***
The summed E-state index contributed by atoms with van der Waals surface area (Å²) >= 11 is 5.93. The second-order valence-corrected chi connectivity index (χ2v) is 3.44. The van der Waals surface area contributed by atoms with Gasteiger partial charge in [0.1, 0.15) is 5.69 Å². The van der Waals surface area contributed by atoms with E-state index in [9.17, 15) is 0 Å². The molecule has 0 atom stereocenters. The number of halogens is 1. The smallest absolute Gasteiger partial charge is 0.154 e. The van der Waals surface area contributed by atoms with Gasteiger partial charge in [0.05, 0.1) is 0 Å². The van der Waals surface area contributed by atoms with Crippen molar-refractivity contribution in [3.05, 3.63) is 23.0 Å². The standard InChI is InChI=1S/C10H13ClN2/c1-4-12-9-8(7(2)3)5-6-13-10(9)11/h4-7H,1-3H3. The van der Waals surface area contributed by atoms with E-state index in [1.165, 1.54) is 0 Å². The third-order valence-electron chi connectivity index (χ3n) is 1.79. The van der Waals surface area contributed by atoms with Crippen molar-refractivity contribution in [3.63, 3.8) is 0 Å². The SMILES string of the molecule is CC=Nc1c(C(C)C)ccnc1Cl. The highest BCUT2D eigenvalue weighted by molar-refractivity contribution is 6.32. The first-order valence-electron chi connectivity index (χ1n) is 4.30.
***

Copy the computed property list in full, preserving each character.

The summed E-state index contributed by atoms with van der Waals surface area (Å²) >= 11 is 5.93. The second-order valence-corrected chi connectivity index (χ2v) is 3.44. The van der Waals surface area contributed by atoms with Gasteiger partial charge in [0.1, 0.15) is 5.69 Å². The van der Waals surface area contributed by atoms with E-state index in [9.17, 15) is 0 Å². The molecule has 0 atom stereocenters. The number of halogens is 1. The smallest absolute Gasteiger partial charge is 0.154 e. The van der Waals surface area contributed by atoms with Gasteiger partial charge in [0.05, 0.1) is 0 Å². The van der Waals surface area contributed by atoms with Crippen molar-refractivity contribution in [3.05, 3.63) is 23.0 Å². The standard InChI is InChI=1S/C10H13ClN2/c1-4-12-9-8(7(2)3)5-6-13-10(9)11/h4-7H,1-3H3. The van der Waals surface area contributed by atoms with E-state index in [1.165, 1.54) is 0 Å². The third-order valence-electron chi connectivity index (χ3n) is 1.79. The van der Waals surface area contributed by atoms with Crippen molar-refractivity contribution in [3.63, 3.8) is 0 Å². The SMILES string of the molecule is CC=Nc1c(C(C)C)ccnc1Cl. The highest BCUT2D eigenvalue weighted by molar-refractivity contribution is 6.32. The first-order valence-electron chi connectivity index (χ1n) is 4.30.